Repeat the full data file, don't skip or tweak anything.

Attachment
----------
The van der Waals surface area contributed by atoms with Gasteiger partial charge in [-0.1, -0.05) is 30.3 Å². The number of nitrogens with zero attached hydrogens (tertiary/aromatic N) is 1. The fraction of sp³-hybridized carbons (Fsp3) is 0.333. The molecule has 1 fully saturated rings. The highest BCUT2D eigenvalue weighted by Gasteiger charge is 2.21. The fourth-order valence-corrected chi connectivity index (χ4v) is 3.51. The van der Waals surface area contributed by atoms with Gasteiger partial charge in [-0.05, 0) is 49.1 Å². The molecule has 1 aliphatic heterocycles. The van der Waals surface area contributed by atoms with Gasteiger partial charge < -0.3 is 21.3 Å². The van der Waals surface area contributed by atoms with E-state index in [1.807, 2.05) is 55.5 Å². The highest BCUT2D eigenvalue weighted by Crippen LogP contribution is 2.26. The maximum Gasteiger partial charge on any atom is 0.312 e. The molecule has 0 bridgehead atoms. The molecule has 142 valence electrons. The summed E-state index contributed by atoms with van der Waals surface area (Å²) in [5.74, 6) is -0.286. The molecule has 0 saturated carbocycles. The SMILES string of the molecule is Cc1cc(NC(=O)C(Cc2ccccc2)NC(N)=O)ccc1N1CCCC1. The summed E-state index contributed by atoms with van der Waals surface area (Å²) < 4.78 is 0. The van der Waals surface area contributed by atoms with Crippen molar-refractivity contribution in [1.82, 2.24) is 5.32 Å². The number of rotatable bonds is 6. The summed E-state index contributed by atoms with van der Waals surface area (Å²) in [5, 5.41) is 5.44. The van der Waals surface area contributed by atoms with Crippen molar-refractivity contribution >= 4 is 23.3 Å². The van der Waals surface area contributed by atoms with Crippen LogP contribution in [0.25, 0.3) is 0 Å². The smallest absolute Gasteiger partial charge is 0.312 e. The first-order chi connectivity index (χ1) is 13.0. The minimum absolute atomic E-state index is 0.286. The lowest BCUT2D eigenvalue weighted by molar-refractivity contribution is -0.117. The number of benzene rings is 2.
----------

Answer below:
The van der Waals surface area contributed by atoms with Gasteiger partial charge in [-0.1, -0.05) is 30.3 Å². The number of nitrogens with zero attached hydrogens (tertiary/aromatic N) is 1. The fraction of sp³-hybridized carbons (Fsp3) is 0.333. The molecule has 1 fully saturated rings. The highest BCUT2D eigenvalue weighted by Gasteiger charge is 2.21. The fourth-order valence-corrected chi connectivity index (χ4v) is 3.51. The van der Waals surface area contributed by atoms with Gasteiger partial charge in [-0.05, 0) is 49.1 Å². The molecule has 1 aliphatic heterocycles. The van der Waals surface area contributed by atoms with Gasteiger partial charge < -0.3 is 21.3 Å². The van der Waals surface area contributed by atoms with E-state index in [1.807, 2.05) is 55.5 Å². The highest BCUT2D eigenvalue weighted by Crippen LogP contribution is 2.26. The maximum Gasteiger partial charge on any atom is 0.312 e. The molecule has 0 bridgehead atoms. The molecule has 142 valence electrons. The summed E-state index contributed by atoms with van der Waals surface area (Å²) in [5.74, 6) is -0.286. The molecule has 0 saturated carbocycles. The SMILES string of the molecule is Cc1cc(NC(=O)C(Cc2ccccc2)NC(N)=O)ccc1N1CCCC1. The summed E-state index contributed by atoms with van der Waals surface area (Å²) < 4.78 is 0. The van der Waals surface area contributed by atoms with Crippen molar-refractivity contribution in [1.82, 2.24) is 5.32 Å². The number of rotatable bonds is 6. The summed E-state index contributed by atoms with van der Waals surface area (Å²) in [5, 5.41) is 5.44. The van der Waals surface area contributed by atoms with Crippen molar-refractivity contribution >= 4 is 23.3 Å². The van der Waals surface area contributed by atoms with Crippen LogP contribution in [0.25, 0.3) is 0 Å². The smallest absolute Gasteiger partial charge is 0.312 e. The first-order chi connectivity index (χ1) is 13.0. The minimum absolute atomic E-state index is 0.286. The lowest BCUT2D eigenvalue weighted by molar-refractivity contribution is -0.117. The number of benzene rings is 2.